Long time no blog (again!) – but this time less due to lack of inspiration to write about running (or lack of running as was previously the case!), but more due to life and work just being busier, which has been nice to embrace after we all know what some of the challenges of the last year have been like. Indeed, quite a lot has progressed since I last wrote in the Summer, including my age. I am now a new member of the SW 30-34 age group at parkrun and a year closer to maybe a slightly more realistic Boston Marathon qualifying time…! My running progress has been the most positive change though, and I feel like I am making large strides in my comeback from my Achilles injury.
Running wise, I am now at the point where I am back running three times a week, with a shorter faster effort run, a 4-5 mile easy run, and a Sunday ‘long’ run starting at a base point of 5 miles. Its nothing like what I was running preinjury, but it’s a huge step forward from the Summer when I was only able to run/walk for a few minutes. I have built back cautiously and gradually, and I listen carefully to my body even more so that I did before. I still am Spinning a couple of times a week to maintain my fitness and keep intensity in my training, as well as doing strength and rehab work. So whilst my running is not back to what it was pre injury, and I would say my dedication to training is still the same; training just looks slightly different at the moment.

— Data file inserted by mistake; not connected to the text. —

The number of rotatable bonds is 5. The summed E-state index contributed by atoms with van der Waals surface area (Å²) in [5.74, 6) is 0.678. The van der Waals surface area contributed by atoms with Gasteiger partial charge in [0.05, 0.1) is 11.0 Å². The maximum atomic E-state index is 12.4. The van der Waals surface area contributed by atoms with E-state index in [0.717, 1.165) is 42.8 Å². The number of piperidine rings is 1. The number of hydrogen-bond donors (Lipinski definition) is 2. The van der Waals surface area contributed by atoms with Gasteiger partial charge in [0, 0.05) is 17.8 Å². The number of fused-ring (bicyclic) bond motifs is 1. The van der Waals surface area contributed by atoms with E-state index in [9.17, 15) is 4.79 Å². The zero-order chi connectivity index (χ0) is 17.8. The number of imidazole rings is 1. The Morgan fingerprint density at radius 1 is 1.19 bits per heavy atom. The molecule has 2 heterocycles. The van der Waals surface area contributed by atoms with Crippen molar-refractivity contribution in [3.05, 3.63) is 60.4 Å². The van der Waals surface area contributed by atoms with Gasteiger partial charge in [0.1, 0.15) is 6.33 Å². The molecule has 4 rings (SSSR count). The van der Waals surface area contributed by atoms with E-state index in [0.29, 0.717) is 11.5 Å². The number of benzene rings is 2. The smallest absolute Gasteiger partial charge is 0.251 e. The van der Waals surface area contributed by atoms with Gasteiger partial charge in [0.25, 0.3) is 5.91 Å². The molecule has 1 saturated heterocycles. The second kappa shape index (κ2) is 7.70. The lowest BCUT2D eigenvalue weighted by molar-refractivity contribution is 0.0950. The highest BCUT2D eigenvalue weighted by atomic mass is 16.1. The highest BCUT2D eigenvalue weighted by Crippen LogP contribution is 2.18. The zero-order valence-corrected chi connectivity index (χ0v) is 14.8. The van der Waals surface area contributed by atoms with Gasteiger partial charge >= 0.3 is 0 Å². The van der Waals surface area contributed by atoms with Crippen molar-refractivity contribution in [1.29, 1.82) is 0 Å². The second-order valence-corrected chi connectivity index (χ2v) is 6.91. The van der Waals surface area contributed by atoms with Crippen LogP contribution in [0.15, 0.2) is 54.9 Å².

I look back to when my Achilles injury first hit and I was not even able to walk without pain, barely able to stand up on tiptoe, and my Achilles was visibly enlarged with a huge bump on it – a lot has changed! I must thank my Sport Therapist for her guidance in getting me through the past months, her reassurance and knowledge has been invaluable. I am also proud of how I have coped – if someone had told me I would spend what has now been over 16 weeks injured and not able to run to my full ability, I think I would have feared for my sanity. But I have made it through – and I am also still aware I am most definitely not fully recovered yet, which is just as important.
So, what have I been doing with my new found ability to run? I have returned to my running club, which has been great to reconnect with friends again, and I have been able to both lead and participate in a few sessions. I have managed my first solo (without my little running buddy) parkrun since March 2020 at my home event in Lincoln. This felt hard but wonderful at the same time, and was the first time I had been able to run with speed and whilst pushing myself for many months. I managed 22:34, which when I set myself a goal of sub 24 minutes, I was extremely pleased with. It’s a long way from my old parkrun times, which tended to hover in the 20:50 – 21:20 bracket, but its not a bad start!
Outside of my solo parkrun effort, I have continued to enjoy weekly Lincoln parkruns with my mini running buddy, who himself has progressed considerably. He has reached his 10 milestone, marking this achievement with an equally impressive PB of 36:14 – considering on one run we logged a time of 1hr 10mins, I am incredibly proud of him.